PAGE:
John Barber had been attending Whig conventions his whole adult life. I think we can conclude that he was devoted to Whig principles. Devoted, but maybe not passionate. There are no diaries or letters to tell us how he felt, but I suspect he was not charismatic or enthusiastic enough to win political office. I say this because he was notably absent from the many fourth of July celebrations over the years, where anyone with ambition would appear to give political toasts under a veneer of patriotism. Perhaps it was because he did not enjoy public speaking. This is only speculation, of course.

In the 1860 census for Delaware twp., John Barber was 72 years old, still a farmer with personal property worth $300. His wife Ann was 69, and they were living with son William, 27, daughter-in-law Margaret, 24, and their one-year-old granddaughter Sarah, age 1. William Barber owned the farm, valued at $6,000, and personal property equal to his father’s, $300. Margaret was born Margaret Warford on Oct. 12, 1835 in Pennsylvania. I do not know her parents, but have little doubt she was related the Warfords of Hunterdon County.

John Barber, Esq. died on January 4, 1867, age 79, and was buried in the Barber Cemetery along Lambertville-Headquarters Road. His wife Ann died later that year on November 9th, age 77, and was buried next to her husband.

This biography of John Barber, Esq. is incomplete, of course. I was unable to find an estate for John Barber, and the 1860 census shows why—he had conveyed his real estate to his son William. He may also have given gifts to his other children (only five out of 13 of them survived him). I have also ignored his real estate holdings and his own court records. But the focus here was his political life, and the surviving newspapers have given us a pretty clear picture of it.

Children of John Barber, Esq. & Ann Skillman

1) James Barber (1812 – 1885)
m. Mary Taylor (1814 – 1884), d/o Wm Taylor & Elizabeth Rea
had William Taylor Barber (1841 – 1910)
who m. Arietta Arnwine (1845 – 1898), d/o George T. Arnwine and Nancy Opdycke

2) Mary Ann Barber (~1814 – 1851)
m. Diullius Forman (1812 – 1861), partner of Edward Barber, below.

3) Elizabeth Barber (1817 – 1841) died unmarried

4) Theodore Barber (1818 – 1847)
m. Sidney Holcombe (1819 – 1893), d/o Lewis Holcombe and Mary Sutton
Sidney m. 2d Jacob Skillman

5) Augustus Craven Barber* (1819 – 1901)
m. Sarah Stout (1824 – 1850), parents not known
had Ashbel W. Barber (1843 – 1888)
who m. Ellen G. Gray (1845 – ), d/o Thomas A. Gray and Mary Barcroft
A. C. Barber m. 2d, Frances A. (1830 – 1917)

6) Caroline Barber (1819 – ), no further information

7) Edward Barber (1820 – 1847)
m. Emeline Holcombe (1822 – 1899), d/o Lewis Holcombe & Mary Sutton, and sister of Sidney Holcombe, wife of Edward’s brother Theodore.
had Cora Barber (died an infant in 1847, same year as her father)
Emeline apparently did not remarry.

8) Henrietta Barber (1821 – 1897), died unmarried

9) Catharine H. Barber (1825 – 1856)
m. Alfred Snyder (~1825 – ), parents not known; Snyder went into partnership with Duillius Forman in Lambertville
had two children who died as infants, Clinton in 1853 and Edward Snyder in 1854

10) Martha Barber (1827 – 1830), died a child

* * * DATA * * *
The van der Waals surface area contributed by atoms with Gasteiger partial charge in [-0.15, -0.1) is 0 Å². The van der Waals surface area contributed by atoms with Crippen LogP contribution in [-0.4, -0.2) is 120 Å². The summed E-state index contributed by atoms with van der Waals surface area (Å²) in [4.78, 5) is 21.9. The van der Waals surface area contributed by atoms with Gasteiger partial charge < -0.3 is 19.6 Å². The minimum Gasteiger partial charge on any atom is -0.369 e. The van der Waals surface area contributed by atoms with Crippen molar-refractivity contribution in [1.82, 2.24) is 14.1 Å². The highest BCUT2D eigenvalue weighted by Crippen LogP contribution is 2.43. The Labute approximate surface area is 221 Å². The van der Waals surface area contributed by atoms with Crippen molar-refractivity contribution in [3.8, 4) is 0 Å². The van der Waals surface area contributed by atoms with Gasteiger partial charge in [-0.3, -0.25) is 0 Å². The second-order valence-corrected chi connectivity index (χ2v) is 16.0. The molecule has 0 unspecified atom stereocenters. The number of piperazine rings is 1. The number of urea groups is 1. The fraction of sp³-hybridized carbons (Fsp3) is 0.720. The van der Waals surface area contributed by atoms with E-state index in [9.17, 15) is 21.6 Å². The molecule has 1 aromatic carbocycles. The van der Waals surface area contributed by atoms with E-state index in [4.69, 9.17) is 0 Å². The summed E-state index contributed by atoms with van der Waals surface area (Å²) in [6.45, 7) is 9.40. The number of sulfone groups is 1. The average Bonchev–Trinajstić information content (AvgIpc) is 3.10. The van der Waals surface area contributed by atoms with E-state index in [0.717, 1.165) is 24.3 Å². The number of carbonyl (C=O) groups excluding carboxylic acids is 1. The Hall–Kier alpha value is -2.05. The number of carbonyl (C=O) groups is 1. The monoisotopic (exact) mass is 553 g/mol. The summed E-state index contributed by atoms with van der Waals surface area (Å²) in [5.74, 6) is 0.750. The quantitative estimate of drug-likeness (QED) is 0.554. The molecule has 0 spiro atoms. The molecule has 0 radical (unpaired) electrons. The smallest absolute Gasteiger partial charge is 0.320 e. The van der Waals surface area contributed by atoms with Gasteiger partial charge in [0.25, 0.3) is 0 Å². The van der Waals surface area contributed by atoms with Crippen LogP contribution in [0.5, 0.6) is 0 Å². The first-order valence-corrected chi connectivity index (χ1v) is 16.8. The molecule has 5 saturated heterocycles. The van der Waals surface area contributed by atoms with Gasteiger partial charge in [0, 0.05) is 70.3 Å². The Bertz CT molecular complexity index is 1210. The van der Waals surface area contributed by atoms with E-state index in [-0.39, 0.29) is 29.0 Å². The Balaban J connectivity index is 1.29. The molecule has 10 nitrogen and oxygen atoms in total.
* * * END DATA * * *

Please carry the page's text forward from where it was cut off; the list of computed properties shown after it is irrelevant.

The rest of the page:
11) Frances B. Barber (~1830 – 1852)
m. William R. Cooper (~1824 – ), no further information

12) William H. Barber (1832 – 1898)
m. Margaret Warford (1835 – 1929)
had Sarah C. Barber (1859 – 1891)
who m. Asher Lambert Thatcher (1857 – 1891), s/o Jacob N. Thatcher & Sarah Trout
had also John E. Barber (1862 – 1939), died unmarried

13) Charles D. Barber (1832 – 1881)
m. Henrietta Warford (1821 – 1916), possible sister of Margaret Warford above
had Eva C. Barber (1853 – 1916)
who m. John Williams Smith (1848 – 1923)
had 1) Charles Austen Smith (1874 – 1954) & Edith Sherwood (1876 – 1967)
had 2) Joseph Smith (1878 – 1952) & Elizabeth Barber (~1880 – >1952)
note – I do not know where Elizabeth fits into the Barber family.
had 3) Stanley Smith (1880 – <1954)

John Van Camp Barber

John V. C. Barber is my candidate for the vice-president of the Democratic Club of 1863 in the Mt. Airy school district. He was the grandnephew of John Barber, Esq., born February 1841 to George H. Barber and Jane M. Van Camp. His parents shared a household with John’s grandfather William Barber, who was the brother of John Barber Esq.8

William Barber (1789-1866) married Catharine Corle (c.1794-1849) on May 13, 1815. She was the daughter of Samuel Corle (1845-1834), a Revolutionary War veteran, and Catherine Deremer. William and Catharine only had three children, George being the eldest. He had a son James, born about 1822, about whom I can say little, and a daughter Sarah who died in 1856, age 21, and was buried in the Barber Cemetery. Ten years later, William Barber was also buried there, joining Catharine Corle Barber.

William Barber was the one after whom Barber’s Station, later known as Bowne Station, was named. His home was on the west side of Bowne Station Road, near the intersection with Garboski Road. He was postmaster for the station, even though there was nothing else there that one would expect to find in a village.

In 1850, a black woman named Clarissa Mount, age 40, and a boy named Westley, age 3, were also living with the Barber family. In 1860, Clarissa was Clara Dickason, age 57, and Westley was Westley Barber, age 13. The census did not state whether they were free or slave, but in the 1840 census, a young free black woman was living with the Wm. Barber family, so I presume they were free. William Barber was 61 and owned land worth $7,000. All three of his children were also living with him: George 35, James 28 and Sarah 15. At least I assume they were his children. There is quite an age difference; perhaps there were infants and small children who died.